"That's the difference in the series," Weaver said. "They're doing the little things to make things happen."
The defeat extended the Dodgers' postseason losing streak to eight games. They haven't won a postseason game since Orel Hershiser beat Oakland in Game 5 of the 1988 World Series. They haven't held more than a one-run lead -- or led for more than three innings in any of the games. They've been behind in 51 of the 73 innings they've played.
Sheesh, they're almost at the stage where someone is going to write a book about "The Curse of Darryl Strawberry" or "The Curse of Rupert Murdoch" or "The Curse of Kevin Brown" or any of the other crosses Los Angeles has borne in the past 16 years.
In truth, the only curses Los Angeles is dealing with these days are the ones shouted by Bradley, this year's runaway favorite to win the coveted Albert Belle Award. Traded away by Cleveland in spring training due to attitude problems, the Angriest Man in Baseball was suspended the final week of the regular season for tossing a bottle of water at hecklers. During Wednesday's workout, he got into it with Los Angeles Times reporter Jason Reid, calling the writer an "Uncle Tom" for daring to question the outfielder about the fan reaction he received in Game 1.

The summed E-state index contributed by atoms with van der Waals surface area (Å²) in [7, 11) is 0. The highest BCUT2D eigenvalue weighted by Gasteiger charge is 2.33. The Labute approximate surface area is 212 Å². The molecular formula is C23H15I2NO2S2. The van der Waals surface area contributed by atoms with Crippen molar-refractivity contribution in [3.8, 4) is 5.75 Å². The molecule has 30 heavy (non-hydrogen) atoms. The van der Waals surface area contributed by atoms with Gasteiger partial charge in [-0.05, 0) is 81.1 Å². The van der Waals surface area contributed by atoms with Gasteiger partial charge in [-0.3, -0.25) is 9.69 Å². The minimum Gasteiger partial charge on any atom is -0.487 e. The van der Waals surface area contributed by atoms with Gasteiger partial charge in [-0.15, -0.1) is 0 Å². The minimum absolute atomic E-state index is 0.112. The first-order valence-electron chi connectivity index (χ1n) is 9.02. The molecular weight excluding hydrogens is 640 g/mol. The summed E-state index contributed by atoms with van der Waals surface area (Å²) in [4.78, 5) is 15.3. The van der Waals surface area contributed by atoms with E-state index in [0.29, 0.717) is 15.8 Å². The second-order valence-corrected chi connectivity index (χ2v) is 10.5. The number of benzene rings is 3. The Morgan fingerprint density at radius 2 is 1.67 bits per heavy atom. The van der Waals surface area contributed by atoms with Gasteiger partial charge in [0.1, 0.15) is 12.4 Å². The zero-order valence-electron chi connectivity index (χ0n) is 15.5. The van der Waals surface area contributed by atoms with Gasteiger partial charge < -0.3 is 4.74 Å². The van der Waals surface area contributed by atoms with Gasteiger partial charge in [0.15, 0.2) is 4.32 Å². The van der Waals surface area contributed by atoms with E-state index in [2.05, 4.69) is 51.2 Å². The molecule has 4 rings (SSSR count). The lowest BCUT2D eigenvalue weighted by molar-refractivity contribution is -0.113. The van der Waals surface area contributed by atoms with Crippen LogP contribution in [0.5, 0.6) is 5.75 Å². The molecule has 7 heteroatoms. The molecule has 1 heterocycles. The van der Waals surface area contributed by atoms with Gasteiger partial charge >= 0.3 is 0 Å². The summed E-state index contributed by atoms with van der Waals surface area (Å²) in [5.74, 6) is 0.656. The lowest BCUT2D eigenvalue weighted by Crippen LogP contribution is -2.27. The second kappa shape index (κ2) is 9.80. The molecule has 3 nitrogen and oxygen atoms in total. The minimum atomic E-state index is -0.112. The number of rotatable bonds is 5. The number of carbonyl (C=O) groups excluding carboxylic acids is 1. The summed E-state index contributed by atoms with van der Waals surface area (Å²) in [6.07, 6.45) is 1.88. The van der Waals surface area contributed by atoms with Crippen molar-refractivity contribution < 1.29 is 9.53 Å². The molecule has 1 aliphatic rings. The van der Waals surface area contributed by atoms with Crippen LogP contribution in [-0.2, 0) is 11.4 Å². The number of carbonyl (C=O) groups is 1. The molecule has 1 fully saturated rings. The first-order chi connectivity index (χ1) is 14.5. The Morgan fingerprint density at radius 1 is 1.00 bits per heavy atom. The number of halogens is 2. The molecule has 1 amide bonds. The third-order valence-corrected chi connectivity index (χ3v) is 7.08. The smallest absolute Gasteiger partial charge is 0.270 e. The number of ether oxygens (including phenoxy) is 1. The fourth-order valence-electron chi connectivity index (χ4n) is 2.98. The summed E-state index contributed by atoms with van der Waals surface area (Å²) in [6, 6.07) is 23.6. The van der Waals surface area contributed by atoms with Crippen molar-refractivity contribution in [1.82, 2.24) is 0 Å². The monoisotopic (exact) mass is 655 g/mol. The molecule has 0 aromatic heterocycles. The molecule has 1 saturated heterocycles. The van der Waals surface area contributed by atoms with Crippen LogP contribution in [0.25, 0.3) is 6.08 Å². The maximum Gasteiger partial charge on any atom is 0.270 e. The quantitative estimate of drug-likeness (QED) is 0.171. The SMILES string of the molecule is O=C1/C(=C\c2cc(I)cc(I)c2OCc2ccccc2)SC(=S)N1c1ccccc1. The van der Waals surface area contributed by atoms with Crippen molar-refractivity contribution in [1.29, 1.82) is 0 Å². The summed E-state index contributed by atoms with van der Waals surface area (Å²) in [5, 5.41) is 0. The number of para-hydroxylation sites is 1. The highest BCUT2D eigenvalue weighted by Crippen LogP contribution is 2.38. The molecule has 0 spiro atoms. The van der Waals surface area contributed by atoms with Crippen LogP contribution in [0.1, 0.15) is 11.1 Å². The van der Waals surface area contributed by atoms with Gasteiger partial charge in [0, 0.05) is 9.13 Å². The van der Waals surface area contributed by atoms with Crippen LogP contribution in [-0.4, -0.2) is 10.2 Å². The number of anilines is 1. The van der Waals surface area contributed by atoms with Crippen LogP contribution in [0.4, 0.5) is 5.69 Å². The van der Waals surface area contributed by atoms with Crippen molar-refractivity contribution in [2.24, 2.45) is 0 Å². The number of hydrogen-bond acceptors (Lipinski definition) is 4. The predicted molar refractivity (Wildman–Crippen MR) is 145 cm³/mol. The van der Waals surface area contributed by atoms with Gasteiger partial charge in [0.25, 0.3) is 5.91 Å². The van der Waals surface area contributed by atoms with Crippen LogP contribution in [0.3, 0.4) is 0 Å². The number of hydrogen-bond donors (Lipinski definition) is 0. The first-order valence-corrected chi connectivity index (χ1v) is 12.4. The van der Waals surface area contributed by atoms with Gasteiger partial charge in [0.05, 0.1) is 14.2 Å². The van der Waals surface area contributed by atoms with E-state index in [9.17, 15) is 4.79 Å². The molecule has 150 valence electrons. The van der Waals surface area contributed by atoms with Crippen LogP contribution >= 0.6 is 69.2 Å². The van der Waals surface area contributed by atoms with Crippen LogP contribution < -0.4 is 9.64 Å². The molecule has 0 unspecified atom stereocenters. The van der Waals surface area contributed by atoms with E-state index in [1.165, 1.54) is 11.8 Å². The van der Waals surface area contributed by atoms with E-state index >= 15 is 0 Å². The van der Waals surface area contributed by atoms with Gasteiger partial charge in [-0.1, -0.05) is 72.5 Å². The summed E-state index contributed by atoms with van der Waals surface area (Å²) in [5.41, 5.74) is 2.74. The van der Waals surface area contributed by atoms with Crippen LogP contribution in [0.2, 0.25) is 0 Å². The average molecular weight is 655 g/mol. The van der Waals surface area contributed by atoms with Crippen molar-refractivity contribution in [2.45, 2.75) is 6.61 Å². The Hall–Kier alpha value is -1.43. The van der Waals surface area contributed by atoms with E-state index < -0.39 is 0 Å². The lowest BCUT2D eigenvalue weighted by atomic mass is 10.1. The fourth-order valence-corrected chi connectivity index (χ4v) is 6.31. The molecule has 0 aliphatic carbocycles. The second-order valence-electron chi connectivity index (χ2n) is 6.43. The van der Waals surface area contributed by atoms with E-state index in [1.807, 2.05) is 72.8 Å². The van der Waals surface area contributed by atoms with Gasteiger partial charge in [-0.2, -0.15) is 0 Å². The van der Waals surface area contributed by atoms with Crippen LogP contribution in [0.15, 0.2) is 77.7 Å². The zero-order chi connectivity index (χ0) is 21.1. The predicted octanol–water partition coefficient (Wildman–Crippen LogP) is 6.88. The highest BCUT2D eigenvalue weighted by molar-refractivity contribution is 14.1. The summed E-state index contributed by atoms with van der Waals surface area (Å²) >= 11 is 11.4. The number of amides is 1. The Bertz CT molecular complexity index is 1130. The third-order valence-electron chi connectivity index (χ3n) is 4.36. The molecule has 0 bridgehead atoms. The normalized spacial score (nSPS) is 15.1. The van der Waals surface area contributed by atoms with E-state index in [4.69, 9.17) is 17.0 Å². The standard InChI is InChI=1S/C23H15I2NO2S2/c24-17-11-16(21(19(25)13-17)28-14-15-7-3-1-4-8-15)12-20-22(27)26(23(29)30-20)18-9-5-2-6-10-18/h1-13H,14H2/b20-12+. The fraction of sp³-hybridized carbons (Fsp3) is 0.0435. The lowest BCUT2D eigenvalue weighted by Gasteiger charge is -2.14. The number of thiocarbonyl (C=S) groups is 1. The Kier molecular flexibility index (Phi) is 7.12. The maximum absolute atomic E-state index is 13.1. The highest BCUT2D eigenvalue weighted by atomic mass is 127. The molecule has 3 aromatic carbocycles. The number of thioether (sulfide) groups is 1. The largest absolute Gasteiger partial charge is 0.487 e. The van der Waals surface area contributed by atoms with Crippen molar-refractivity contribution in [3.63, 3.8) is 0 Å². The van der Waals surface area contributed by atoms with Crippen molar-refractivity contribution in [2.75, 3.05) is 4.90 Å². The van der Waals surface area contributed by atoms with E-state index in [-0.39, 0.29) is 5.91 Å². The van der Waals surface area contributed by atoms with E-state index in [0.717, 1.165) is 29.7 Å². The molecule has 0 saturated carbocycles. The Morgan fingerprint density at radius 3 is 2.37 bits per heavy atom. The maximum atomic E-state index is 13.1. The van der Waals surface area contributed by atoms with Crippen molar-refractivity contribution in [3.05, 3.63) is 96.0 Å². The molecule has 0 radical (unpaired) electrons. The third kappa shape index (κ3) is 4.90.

You would be seeing videotape of the altercation on a continuous loop had the local news crew that filmed it not backed down and erased it at the demand of the Dodgers PR director. It was not one of broadcast journalism's most illustrious moments -- the reporter who handed over the tape will probably be doing the morning traffic report next week. In Dubuque.
Now, players yelling at reporters is a more established part of the game than the old Vicks-in-his-jockstrap gag, so Bradley doesn't deserve any additional league punishment (both the Dodgers and the Times say they want to work it out among themselves). But the last thing the Dodgers needed while facing the team with more wins than anyone else and the most imposing lineup since the peak of NBC's "Must See Thursday" was an off-field distraction. It's tough enough dealing with Albert Pujols, Scott Rolen, Jim Edmonds and Larry Walker without wondering whether your right fielder is going to slam a pitch into the bleachers -- or just go into the bleachers.